According to Rich Dad, 90% of the wealth is controlled by 10% of the people. Because of the wealth they have accumulated, it allows the 10% to invest in other opportunities that the general public is not allowed to invest in. As a result, the rich get richer by being more selective in their investment choices by choosing the best investments and passing on the rest of them.
What is an accredited investor? The Securities and Exchange Commission (SEC) defines it as the following:
- Someone that has an annual income of at least $200,000 and will likely have it for the next two years, or
- A couple with an annual income of $300,000 and will likely have it for the next two years, or
- Someone with a net worth of $1,000,000 dollars (excluding their personal residence).
There are other entities that qualify as accredited investors (banks, insurance companies, etc.) but for the purpose of this article, we will stick with the three definitions above.
Why does the SEC care about defining an accredited investor and their involvement with investments?
They are the “watchdog” of the investing world. They are responsible for fraud prevention and protecting the uneducated and inexperienced investors from abuse. The Securities Act of 1933 and the Securities and Exchange Act of 1934 created the SEC and gave them these responsibilities. The definition of an accredited investor was the direct result of these new Acts.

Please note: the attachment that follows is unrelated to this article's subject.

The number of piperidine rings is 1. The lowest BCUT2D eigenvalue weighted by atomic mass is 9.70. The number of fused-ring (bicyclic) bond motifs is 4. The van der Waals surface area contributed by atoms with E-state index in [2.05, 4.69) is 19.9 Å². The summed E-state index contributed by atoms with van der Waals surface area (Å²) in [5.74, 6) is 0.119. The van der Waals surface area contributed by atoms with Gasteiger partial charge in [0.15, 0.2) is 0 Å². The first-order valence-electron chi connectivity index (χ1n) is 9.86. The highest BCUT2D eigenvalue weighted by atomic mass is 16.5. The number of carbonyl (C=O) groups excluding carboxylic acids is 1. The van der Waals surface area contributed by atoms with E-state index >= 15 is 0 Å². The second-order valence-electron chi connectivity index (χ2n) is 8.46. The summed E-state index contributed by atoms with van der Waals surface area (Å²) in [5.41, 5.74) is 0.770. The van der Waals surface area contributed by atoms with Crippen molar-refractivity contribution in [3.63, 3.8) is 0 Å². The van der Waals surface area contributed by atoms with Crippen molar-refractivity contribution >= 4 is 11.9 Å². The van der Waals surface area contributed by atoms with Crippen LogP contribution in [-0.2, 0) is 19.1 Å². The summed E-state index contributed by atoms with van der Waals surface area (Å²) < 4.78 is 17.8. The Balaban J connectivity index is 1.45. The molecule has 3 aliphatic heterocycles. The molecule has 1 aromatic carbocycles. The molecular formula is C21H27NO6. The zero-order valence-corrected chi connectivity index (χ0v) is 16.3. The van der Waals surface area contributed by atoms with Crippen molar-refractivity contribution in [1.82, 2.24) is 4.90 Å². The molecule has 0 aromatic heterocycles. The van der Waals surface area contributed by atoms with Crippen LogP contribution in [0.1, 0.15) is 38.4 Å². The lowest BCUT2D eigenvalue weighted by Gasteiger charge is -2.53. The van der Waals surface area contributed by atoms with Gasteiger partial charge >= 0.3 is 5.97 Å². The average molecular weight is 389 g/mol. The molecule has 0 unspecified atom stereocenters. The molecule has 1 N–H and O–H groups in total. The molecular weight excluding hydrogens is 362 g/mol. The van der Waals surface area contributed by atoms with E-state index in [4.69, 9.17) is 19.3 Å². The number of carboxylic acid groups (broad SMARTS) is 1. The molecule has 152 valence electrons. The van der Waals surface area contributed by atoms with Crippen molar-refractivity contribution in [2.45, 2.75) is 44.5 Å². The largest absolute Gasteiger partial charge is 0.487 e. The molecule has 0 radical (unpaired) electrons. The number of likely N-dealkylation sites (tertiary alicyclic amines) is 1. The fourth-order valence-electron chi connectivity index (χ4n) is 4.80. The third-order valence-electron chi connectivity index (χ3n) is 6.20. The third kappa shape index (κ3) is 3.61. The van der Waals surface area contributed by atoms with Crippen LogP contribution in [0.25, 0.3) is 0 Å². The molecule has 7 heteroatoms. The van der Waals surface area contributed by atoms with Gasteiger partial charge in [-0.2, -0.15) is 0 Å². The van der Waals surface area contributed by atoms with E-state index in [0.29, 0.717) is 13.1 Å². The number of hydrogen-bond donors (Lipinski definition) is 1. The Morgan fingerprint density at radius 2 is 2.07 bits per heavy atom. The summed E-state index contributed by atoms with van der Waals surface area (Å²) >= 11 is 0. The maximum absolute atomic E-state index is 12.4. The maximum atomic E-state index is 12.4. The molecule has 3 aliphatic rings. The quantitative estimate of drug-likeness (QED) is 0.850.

There are two primary reasons that these definitions were put in place. First of all, it makes the assumption that if people have that level of income and/or net worth, they are more financially prepared to take on risk if the investment does not go as expected. The second reason is that there is a belief that those with higher net worth are more financially educated based on the level of financial success they have achieved and would be better positioned to evaluate investment opportunities.
Accredited investors can participate in certain types of investments that the general public cannot access. These include joint ventures, angel investing (funding businesses), pre-public offerings, private investment funds, and more. These types of investments are considered to be more sophisticated and require investors be accredited to better understand the investment as well as be financially poised against the potential risk.
How does this information apply to you? You have heard the expression that “the rich get richer.” At the very least, it should give you the urge to become an accredited investor if you are not already. Accredited investors have access to investment vehicles that accelerate their returns that cannot be accessed by everyone else.
Accredited investors could also help fund your investments, so in time, you can join the ranks of the accredited investors. Becoming an accredited investor does not require a certain degree from a college, or a trust fund from mom and dad. It is based on your financial statement, which is something that you can completely control.
Becoming an Accredited Investor
Since the requirement is to make at least $200,000 a year as an individual, it is unrealistic to achieve this goal as an employee. Less than 3% of the population makes this amount each year at their job. With the rare exception of athletes, professionals (doctors, attorneys, etc.), exceptional salespeople, and executives, most people will not make this level of income from their job.